- Slides: 36
Intrinsic vs. Extrinsic Motivation l Intrinsic Motivation is seen in behavior that is performed for its own sake or from the sense of accomplishment and achievement derived from doing the work itself (e. g. , playing music) l Extrinsic Motivation comes from consequences of behavior - material/social rewards or avoiding punishment - and not from the behavior itself (e. g. , trash collection) Fundamental distinction. Which one do we want in organizations? 2
Maslow’s Hierarchy Of Needs Self. Actualization Esteem Social Safety Physiological 3 Research does not support Maslow's model as such, but it highlights that there are different needs that people try to satisfy.
Maslow’s Hierarchy of Needs l Physiological needs: – l Safety needs: – l internal esteem factors such as self-respect and achievement as well as external esteem factors such as status and recognition. Self-actualization needs: – 4 affection, belongingness, acceptance, and friendship. Esteem needs: – l security and protection from physical and emotional harm. Social needs: – l food, drink, shelter. growth, achieving one’s potential; the drive to become what one is capable of becoming.
Mc. Clelland’s Needs Theory l Need for achievement (n. Ach) – – l Need for affiliation (n. Aff): – l drive to excel, to achieve in relation to a set of standards, and to strive to succeed Desire for friendly and close interpersonal relationships Need for power (n. Pow): – Need to make others behave in a way that they would not have behaved otherwise - Personalized power – power in pursuit of own goals + Socialized power – power channeled towards constructive improvement of organizations and societies l 5 Best managers tend to be high in the need for power and low in the need for affiliation – Need for achievement may help, or may not
Herzberg’s Motivator-Hygiene Theory l Two continua: – Satisfiers (motivators) l – Dissatisfiers (hygiene factors) l 6 Items found in descriptions of positive events Items found in descriptions of negative events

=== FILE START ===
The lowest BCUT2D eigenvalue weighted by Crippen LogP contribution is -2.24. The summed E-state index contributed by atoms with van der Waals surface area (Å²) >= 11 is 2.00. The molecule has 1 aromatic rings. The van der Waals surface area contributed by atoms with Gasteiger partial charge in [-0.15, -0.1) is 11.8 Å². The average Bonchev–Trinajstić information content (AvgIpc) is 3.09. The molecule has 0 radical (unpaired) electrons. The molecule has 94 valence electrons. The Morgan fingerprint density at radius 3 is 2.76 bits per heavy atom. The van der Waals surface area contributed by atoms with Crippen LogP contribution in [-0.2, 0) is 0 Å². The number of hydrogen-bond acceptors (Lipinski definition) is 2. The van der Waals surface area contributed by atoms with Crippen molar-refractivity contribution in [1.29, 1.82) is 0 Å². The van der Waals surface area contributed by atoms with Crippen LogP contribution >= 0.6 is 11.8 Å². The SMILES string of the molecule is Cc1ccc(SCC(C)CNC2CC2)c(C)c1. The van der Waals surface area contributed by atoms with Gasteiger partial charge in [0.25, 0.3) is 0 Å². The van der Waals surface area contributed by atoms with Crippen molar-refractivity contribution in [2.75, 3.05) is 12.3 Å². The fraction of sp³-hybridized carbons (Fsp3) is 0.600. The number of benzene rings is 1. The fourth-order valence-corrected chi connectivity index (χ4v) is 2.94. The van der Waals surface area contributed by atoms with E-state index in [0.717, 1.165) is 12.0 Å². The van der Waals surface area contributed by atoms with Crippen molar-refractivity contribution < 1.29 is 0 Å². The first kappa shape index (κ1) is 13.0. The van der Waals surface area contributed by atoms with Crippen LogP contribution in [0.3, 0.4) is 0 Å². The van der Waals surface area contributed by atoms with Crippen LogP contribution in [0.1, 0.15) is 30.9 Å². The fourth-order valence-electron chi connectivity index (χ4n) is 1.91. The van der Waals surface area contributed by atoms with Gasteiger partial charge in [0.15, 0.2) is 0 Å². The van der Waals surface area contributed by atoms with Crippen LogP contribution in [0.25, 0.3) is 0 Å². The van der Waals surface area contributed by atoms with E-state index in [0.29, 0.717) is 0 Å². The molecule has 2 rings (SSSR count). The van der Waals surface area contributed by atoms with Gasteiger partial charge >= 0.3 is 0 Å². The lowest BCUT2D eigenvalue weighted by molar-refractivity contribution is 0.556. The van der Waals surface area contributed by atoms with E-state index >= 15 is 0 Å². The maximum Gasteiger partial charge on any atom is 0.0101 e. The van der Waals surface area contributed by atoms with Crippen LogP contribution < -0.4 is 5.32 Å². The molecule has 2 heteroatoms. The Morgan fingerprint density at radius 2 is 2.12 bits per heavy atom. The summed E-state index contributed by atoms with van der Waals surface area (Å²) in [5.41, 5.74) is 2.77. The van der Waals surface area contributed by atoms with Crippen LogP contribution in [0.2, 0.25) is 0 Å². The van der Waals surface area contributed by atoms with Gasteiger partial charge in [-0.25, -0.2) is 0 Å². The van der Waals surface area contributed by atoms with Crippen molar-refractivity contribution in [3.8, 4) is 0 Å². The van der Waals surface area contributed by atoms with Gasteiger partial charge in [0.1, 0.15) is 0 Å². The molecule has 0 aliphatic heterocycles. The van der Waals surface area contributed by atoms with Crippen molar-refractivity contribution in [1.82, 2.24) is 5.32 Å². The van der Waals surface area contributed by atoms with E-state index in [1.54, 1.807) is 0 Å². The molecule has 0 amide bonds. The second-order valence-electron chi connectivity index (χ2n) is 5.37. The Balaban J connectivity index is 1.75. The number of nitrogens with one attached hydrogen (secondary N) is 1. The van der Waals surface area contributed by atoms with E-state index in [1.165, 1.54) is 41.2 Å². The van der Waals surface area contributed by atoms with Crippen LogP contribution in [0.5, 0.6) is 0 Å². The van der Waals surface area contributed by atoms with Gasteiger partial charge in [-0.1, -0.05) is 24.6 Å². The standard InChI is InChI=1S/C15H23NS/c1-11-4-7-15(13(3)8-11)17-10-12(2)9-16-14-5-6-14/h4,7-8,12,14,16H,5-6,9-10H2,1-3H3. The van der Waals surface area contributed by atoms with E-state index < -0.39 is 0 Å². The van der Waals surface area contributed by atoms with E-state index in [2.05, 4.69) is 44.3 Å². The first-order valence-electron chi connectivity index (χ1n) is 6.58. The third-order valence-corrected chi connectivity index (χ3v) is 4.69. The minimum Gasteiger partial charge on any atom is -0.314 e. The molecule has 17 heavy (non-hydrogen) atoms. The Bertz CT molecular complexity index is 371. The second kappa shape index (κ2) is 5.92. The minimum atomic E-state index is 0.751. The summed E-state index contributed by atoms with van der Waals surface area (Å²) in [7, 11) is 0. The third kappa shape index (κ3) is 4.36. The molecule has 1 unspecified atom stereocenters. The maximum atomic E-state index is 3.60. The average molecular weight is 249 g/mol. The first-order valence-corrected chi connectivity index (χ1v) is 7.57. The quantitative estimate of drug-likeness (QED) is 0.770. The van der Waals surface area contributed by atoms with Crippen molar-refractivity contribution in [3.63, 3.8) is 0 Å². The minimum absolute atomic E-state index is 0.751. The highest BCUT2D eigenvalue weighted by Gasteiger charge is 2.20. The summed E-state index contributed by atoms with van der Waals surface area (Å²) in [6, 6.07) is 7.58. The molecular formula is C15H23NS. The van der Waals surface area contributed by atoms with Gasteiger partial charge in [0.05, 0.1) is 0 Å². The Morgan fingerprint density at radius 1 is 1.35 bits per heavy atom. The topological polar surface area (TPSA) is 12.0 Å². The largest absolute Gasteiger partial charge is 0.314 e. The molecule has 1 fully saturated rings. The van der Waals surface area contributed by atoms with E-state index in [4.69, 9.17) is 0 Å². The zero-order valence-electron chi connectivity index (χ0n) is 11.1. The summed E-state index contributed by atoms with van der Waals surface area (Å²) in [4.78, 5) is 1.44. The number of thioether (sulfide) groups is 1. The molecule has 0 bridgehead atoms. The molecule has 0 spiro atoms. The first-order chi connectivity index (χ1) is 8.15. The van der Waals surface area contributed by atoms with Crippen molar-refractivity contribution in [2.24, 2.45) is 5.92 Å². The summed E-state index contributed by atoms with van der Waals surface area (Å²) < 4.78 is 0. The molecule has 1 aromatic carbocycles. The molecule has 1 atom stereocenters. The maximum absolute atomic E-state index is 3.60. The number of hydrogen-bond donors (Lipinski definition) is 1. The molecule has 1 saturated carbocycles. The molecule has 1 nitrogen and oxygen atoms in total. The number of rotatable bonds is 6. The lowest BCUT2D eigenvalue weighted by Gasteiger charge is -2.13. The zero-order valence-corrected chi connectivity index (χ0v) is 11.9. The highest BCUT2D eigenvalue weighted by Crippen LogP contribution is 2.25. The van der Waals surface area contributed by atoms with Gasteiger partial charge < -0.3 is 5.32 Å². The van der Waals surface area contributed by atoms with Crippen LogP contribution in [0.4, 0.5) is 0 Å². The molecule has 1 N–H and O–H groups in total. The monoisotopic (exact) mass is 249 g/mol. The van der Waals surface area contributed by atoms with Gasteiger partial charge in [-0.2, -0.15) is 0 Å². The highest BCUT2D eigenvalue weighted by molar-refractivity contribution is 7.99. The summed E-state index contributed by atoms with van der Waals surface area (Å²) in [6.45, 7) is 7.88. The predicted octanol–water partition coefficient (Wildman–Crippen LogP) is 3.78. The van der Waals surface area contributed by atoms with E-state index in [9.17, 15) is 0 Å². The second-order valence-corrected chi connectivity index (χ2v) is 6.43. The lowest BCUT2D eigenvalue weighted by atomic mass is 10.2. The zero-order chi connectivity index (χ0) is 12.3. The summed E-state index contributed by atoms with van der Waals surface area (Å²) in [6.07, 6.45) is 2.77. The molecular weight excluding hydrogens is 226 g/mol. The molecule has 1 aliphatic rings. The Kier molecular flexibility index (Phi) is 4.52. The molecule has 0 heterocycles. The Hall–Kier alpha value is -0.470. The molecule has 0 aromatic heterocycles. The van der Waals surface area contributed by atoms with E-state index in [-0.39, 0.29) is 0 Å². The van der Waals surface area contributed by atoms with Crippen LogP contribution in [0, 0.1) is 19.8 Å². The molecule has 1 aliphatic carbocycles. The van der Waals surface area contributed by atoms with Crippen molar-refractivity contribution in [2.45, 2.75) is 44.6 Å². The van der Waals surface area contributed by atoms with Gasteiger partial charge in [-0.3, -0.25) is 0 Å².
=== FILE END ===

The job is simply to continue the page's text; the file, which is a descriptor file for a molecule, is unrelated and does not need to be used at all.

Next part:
Model of Motivation l Social inputs: – l Personal inputs: – l Money, being recognized, being promoted Outcome experiences: – 7 Experiencing something new, being creative, helping others Social feedback: – l Being challenged, being trusted, knowing what was expected Winning, pride, self-esteem, learning from failure, seeing progress
Reinforcement Theory: Link actions and rewards to motivate l Basis: Motivation is driven by external consequences, especially when consequences tightly linked to actions l Four types of reinforcers (consequences): – – 8 Positive reinforcement – Rewarding behavior with something pleasant Negative reinforcement – Rewarding behavior with the elimination of something unpleasant Punishment – Penalize undesirable behavior Extinction – Eliminating any reinforcement for undesirable behavior. What reinforcers are most effective? What provides positive reinforcement, other than money?
Reinforcers in depth l Positive reinforcement – l Punishment – – – l Can cause resentment, loss of self-respect, desire to retaliate Focus on behavior, not the person Do it immediately, and privately Negative reinforcement – – – 9 Powerful. Use whenever possible. Similar risks to punishment Negative reinforcement = remove something unpleasant in return for functional behavior Punishment = administer something unpleasant in response to dysfunctional behavior
Expectancy Theory l Motivation derives from an “Expectancy Chain” -linkages between effort, performance, and rewards: – – – l l 10 Expectancy (effort-performance linkage) Instrumentality (performance-reward linkage) Valence (reward-goal linkage) attractiveness / importance of the potential organizational outcome/reward Increase motivation by strengthening linkages Most comprehensive, widely accepted motivational theory Why do I say “Expectancy Chain? ”
Expectancy Theory Model: the “Expectancy Chain” Individual Effort Individual Performance Organizational Rewards Expectancy: Effort-performance linkage Instrumentality: Performance-reward linkage 11 Individual Goals Valence: Attractiveness
Goal-Setting Theory: building commitment to organizational goals l Three basic steps – – – l Set Goals that are motivating Gain acceptance and commitment to goals Feedback on progress maintains motivation Increases: – – Effort and persistence Alignment with organizational goals Most important, valid, and useful single approach to motivating performance 12
Eg Goal-Setting Theory Guidelines for Job Redesign
Equity Theory or “Mommy, Johnny’s piece of candy is bigger than mine” l Equity Theory: Motivation is influenced by social comparison & perceptions of fairness: – – – Overpayment inequity = your ratio is worse (higher) Underpayment inequity = your ratio is better (lower) – Inequity motivates most people to restore equity – 14 You compare your situation to a referent (similar) individual Equity = your “outcome to input ratio” matches the referent’s.
Different ways to bring Outcomes (O) into balance with Inputs (I)* Decrease inputs Modify comparison Increase outcomes O O --- = --I I Leave the situation * For underpayment inequity 15 Distort reality
Behavior Modification l Differs from expectancy and equity theory – – l Assumptions – – 16 Does not use cognitive processes Uses observable behavior People go toward positive outcomes People avoid negative outcomes